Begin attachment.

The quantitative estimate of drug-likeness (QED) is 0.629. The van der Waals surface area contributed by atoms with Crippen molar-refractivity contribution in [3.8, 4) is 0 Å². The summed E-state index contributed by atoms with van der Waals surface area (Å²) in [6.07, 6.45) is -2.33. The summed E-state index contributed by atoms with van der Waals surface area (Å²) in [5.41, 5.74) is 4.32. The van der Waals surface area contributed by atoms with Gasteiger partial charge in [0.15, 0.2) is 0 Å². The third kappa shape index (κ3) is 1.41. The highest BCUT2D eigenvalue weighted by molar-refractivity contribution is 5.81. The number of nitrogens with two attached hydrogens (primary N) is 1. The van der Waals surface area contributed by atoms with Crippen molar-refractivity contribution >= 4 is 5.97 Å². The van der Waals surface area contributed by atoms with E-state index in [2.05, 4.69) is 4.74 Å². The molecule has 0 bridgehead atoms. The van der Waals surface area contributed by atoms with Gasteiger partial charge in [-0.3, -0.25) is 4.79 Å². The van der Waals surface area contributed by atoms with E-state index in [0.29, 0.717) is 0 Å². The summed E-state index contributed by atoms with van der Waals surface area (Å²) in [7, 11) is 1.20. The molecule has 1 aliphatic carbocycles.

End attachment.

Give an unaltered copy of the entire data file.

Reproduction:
The quantitative estimate of drug-likeness (QED) is 0.629. The van der Waals surface area contributed by atoms with Crippen molar-refractivity contribution in [3.8, 4) is 0 Å². The summed E-state index contributed by atoms with van der Waals surface area (Å²) in [6.07, 6.45) is -2.33. The summed E-state index contributed by atoms with van der Waals surface area (Å²) in [5.41, 5.74) is 4.32. The van der Waals surface area contributed by atoms with Gasteiger partial charge in [0.15, 0.2) is 0 Å². The third kappa shape index (κ3) is 1.41. The highest BCUT2D eigenvalue weighted by molar-refractivity contribution is 5.81. The number of nitrogens with two attached hydrogens (primary N) is 1. The van der Waals surface area contributed by atoms with Crippen molar-refractivity contribution >= 4 is 5.97 Å². The van der Waals surface area contributed by atoms with E-state index in [2.05, 4.69) is 4.74 Å². The molecule has 0 bridgehead atoms. The van der Waals surface area contributed by atoms with Gasteiger partial charge in [-0.3, -0.25) is 4.79 Å². The van der Waals surface area contributed by atoms with E-state index in [0.29, 0.717) is 0 Å². The summed E-state index contributed by atoms with van der Waals surface area (Å²) in [7, 11) is 1.20. The molecule has 1 aliphatic carbocycles.